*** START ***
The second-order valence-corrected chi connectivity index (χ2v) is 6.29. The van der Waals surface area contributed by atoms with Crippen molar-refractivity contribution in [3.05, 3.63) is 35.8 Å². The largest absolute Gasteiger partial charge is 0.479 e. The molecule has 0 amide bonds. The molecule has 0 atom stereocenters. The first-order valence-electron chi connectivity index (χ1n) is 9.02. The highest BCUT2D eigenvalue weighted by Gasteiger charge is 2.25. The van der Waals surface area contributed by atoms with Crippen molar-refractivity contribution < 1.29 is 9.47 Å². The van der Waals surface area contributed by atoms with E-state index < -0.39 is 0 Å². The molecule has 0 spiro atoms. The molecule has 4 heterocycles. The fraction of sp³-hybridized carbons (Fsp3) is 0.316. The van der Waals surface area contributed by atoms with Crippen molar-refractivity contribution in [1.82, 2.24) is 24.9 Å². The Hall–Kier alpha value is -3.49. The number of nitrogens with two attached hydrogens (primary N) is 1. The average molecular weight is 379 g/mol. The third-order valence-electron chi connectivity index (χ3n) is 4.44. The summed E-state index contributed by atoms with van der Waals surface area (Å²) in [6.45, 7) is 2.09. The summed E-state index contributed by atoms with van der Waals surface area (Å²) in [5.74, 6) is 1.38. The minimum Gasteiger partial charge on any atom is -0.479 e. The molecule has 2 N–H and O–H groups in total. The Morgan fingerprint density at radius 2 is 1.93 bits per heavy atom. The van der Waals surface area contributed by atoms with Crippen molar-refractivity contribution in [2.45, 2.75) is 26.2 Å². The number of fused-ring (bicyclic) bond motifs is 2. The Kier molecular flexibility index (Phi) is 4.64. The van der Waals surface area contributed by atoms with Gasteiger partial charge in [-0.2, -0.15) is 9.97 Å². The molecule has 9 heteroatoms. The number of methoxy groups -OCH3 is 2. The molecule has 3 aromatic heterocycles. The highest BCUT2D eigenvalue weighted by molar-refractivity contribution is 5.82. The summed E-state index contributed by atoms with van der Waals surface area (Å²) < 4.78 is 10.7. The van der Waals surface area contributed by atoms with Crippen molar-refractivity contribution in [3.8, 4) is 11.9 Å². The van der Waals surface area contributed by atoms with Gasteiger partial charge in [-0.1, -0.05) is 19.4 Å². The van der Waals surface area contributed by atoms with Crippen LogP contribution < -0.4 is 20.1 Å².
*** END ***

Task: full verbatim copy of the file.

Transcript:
The second-order valence-corrected chi connectivity index (χ2v) is 6.29. The van der Waals surface area contributed by atoms with Crippen molar-refractivity contribution in [3.05, 3.63) is 35.8 Å². The largest absolute Gasteiger partial charge is 0.479 e. The molecule has 0 amide bonds. The molecule has 0 atom stereocenters. The first-order valence-electron chi connectivity index (χ1n) is 9.02. The highest BCUT2D eigenvalue weighted by Gasteiger charge is 2.25. The van der Waals surface area contributed by atoms with Crippen molar-refractivity contribution < 1.29 is 9.47 Å². The van der Waals surface area contributed by atoms with E-state index < -0.39 is 0 Å². The molecule has 0 spiro atoms. The molecule has 4 heterocycles. The fraction of sp³-hybridized carbons (Fsp3) is 0.316. The van der Waals surface area contributed by atoms with Crippen molar-refractivity contribution in [1.82, 2.24) is 24.9 Å². The Hall–Kier alpha value is -3.49. The number of nitrogens with two attached hydrogens (primary N) is 1. The average molecular weight is 379 g/mol. The third-order valence-electron chi connectivity index (χ3n) is 4.44. The summed E-state index contributed by atoms with van der Waals surface area (Å²) in [6.45, 7) is 2.09. The summed E-state index contributed by atoms with van der Waals surface area (Å²) in [5.74, 6) is 1.38. The minimum Gasteiger partial charge on any atom is -0.479 e. The molecule has 2 N–H and O–H groups in total. The Morgan fingerprint density at radius 2 is 1.93 bits per heavy atom. The van der Waals surface area contributed by atoms with Crippen molar-refractivity contribution in [2.45, 2.75) is 26.2 Å². The number of fused-ring (bicyclic) bond motifs is 2. The Kier molecular flexibility index (Phi) is 4.64. The van der Waals surface area contributed by atoms with Gasteiger partial charge in [-0.2, -0.15) is 9.97 Å². The molecule has 9 heteroatoms. The number of methoxy groups -OCH3 is 2. The molecule has 3 aromatic heterocycles. The highest BCUT2D eigenvalue weighted by molar-refractivity contribution is 5.82. The summed E-state index contributed by atoms with van der Waals surface area (Å²) < 4.78 is 10.7. The van der Waals surface area contributed by atoms with Crippen molar-refractivity contribution in [3.8, 4) is 11.9 Å². The van der Waals surface area contributed by atoms with Gasteiger partial charge in [-0.1, -0.05) is 19.4 Å². The van der Waals surface area contributed by atoms with Crippen LogP contribution < -0.4 is 20.1 Å².